I write every day. That’s my process.
When I don’t write, I descend to a low version of myself. I don’t like that person. I don’t like what that person has to say and what they think about the world. Tell me, if you could write instead of becoming someone you hate, why wouldn’t you? Each day I write to not think about, talk to or be that person for one more minute of my life.
I’ve been him for too many minutes already. No more.
I finally figured it out about sixteen years ago. In part, because of a book called The Artist’s Way by Julia Cameron and also because I’d reached a point where something had to change. As is often the case, when you decide to change and want to change and are looking for opportunities to change, then change will present itself. All you have to do is change.
I started a daily practice of writing. I’m a better person for doing it. Sometimes I’ve worked to word counts, sometimes to complete pages. The discipline of writing every day takes practice. Don’t get me wrong. I’ve missed the odd day, week or month. Eventually, I felt the lack. I become someone I hate.
That’s why I have to write.
I’m just shy of a two thousand day streak of writing every day. Turn up, put an X on the tally and carry on.
I don’t know why it took me so long to figure out. Before, I would only write when inspiration struck, when the pressure built enough of a head of steam that it had to be released before something exploded. But I used that steam to propel me forward to leave that shadow version of myself behind. Distracting myself was easy. I would engage my imagination by consuming rather than creating. I kept ahead. Barely.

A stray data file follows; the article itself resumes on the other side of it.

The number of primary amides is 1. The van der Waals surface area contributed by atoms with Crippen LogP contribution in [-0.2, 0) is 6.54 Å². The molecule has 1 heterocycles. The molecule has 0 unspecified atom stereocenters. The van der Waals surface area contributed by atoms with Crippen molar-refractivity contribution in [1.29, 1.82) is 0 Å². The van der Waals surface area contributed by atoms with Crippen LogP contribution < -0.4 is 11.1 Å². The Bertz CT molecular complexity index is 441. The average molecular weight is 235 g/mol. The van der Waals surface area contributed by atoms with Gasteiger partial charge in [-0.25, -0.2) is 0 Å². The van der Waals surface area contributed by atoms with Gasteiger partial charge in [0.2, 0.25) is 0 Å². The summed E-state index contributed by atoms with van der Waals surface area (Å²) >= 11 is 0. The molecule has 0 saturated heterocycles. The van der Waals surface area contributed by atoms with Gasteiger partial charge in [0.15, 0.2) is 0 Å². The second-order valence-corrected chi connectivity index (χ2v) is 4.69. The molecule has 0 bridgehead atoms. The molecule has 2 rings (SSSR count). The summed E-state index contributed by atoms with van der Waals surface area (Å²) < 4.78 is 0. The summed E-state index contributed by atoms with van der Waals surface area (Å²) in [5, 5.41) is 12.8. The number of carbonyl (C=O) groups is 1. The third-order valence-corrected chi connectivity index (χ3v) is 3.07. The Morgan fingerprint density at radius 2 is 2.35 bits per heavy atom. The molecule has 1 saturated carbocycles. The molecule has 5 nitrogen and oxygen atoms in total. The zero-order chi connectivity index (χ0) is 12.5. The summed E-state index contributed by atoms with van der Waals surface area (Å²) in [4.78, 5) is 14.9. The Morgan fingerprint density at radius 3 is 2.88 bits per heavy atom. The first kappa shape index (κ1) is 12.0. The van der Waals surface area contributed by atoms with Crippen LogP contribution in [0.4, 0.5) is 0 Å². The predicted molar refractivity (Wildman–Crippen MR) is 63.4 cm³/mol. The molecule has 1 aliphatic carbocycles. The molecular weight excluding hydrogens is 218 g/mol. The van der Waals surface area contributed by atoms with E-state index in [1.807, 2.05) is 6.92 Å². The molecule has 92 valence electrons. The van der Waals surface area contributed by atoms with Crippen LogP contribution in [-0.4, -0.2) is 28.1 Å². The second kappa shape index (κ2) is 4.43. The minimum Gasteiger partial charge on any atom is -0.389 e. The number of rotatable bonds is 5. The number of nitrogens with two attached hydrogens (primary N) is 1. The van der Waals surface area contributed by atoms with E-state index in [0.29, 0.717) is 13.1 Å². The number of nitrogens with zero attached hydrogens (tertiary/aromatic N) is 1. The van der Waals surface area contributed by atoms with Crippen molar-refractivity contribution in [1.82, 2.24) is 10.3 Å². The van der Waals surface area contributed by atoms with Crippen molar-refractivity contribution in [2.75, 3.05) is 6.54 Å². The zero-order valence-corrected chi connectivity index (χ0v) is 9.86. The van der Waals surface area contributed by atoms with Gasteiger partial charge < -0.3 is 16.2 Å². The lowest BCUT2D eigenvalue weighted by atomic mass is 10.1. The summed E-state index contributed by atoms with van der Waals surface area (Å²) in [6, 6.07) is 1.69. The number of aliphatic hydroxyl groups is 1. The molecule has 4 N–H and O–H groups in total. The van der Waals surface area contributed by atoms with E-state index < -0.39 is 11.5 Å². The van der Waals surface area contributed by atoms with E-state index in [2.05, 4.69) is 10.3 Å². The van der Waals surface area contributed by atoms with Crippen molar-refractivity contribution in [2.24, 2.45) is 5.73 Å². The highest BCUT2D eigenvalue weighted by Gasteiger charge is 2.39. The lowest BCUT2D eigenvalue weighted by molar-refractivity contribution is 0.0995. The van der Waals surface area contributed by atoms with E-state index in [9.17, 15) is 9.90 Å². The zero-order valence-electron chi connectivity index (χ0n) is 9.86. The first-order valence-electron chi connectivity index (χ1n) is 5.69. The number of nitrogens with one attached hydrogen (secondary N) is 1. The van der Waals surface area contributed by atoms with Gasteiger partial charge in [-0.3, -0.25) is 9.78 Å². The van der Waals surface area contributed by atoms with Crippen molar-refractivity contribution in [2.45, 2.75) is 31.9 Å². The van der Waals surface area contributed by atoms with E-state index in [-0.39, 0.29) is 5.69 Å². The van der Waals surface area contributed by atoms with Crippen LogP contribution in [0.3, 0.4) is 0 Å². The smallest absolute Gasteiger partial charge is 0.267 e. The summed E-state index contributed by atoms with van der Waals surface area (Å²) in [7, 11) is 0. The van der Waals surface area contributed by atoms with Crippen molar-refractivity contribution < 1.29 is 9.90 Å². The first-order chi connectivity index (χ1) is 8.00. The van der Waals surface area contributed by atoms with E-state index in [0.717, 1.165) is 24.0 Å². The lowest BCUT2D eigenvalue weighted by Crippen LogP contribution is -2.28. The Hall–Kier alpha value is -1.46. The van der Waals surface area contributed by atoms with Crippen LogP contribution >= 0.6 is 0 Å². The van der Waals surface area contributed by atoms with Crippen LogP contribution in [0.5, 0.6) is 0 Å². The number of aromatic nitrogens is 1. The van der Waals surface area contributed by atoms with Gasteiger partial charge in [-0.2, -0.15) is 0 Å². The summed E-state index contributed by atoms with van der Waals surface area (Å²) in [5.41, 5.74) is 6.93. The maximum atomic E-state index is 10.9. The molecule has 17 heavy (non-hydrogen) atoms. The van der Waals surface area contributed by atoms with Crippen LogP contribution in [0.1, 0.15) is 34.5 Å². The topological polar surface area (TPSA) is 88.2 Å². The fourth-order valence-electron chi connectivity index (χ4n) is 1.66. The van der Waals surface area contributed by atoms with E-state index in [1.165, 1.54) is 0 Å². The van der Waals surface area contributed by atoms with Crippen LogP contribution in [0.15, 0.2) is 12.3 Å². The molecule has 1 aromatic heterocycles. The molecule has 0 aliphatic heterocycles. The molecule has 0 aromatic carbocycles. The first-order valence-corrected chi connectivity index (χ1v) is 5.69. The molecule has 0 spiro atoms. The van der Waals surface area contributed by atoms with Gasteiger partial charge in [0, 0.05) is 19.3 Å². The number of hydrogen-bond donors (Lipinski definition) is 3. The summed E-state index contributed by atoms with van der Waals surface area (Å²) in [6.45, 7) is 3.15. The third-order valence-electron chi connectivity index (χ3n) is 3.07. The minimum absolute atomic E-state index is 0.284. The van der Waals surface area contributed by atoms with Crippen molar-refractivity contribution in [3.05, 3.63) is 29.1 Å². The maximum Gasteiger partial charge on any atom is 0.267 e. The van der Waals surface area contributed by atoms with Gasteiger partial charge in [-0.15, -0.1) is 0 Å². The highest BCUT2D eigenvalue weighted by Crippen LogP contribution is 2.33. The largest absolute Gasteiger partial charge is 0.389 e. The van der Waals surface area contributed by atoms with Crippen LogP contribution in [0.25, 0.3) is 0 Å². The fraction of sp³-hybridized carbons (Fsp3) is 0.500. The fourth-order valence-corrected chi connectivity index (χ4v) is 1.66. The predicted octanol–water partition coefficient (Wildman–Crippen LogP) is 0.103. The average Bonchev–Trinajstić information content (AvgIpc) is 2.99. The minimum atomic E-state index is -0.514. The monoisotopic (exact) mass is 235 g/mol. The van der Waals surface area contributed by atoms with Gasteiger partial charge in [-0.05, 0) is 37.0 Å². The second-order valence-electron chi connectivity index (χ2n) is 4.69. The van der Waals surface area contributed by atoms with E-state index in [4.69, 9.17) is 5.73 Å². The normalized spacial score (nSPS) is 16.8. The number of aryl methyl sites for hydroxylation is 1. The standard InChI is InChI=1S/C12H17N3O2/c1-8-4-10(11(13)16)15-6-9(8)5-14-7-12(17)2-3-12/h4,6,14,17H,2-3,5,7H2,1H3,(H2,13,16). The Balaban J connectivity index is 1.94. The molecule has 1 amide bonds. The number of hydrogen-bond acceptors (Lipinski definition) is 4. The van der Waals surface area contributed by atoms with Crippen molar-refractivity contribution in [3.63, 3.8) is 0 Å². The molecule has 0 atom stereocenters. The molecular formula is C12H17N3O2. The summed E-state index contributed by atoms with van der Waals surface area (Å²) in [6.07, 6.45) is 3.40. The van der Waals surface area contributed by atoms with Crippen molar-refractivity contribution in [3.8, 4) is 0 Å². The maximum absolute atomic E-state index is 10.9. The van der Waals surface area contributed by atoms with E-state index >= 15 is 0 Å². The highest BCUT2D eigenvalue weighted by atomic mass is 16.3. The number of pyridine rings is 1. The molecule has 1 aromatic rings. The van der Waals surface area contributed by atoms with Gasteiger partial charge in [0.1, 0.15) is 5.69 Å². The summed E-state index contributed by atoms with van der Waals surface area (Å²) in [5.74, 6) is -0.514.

My writing was, for a long time, just for me. Yeah, I had sent out and had published a few things here and there, but that was secondary — nice, but secondary.
Then I started publishing my work on my websites. Those stories were taking up a lot of valuable real estate and bandwidth in my head and on my hard drive. They were clogging up the flow. They were sitting in lists and electronic folders doing nothing. Each one, even though finished, was a drain on my attention and my imagination. The unused words grew heavy, and what I had written to save me instead pulled me down to a place I didn’t want to go.
I needed to get rid of them, close the door on them, in a way that I controlled. Publishing each piece myself was my way of doing that. And it’s working. I can call them done and move on to the next project, the next idea, and not have any mental resources paying attention to each loose thread attached to a completed story.
I’m cutting those threads loose, one by one, and I feel lighter.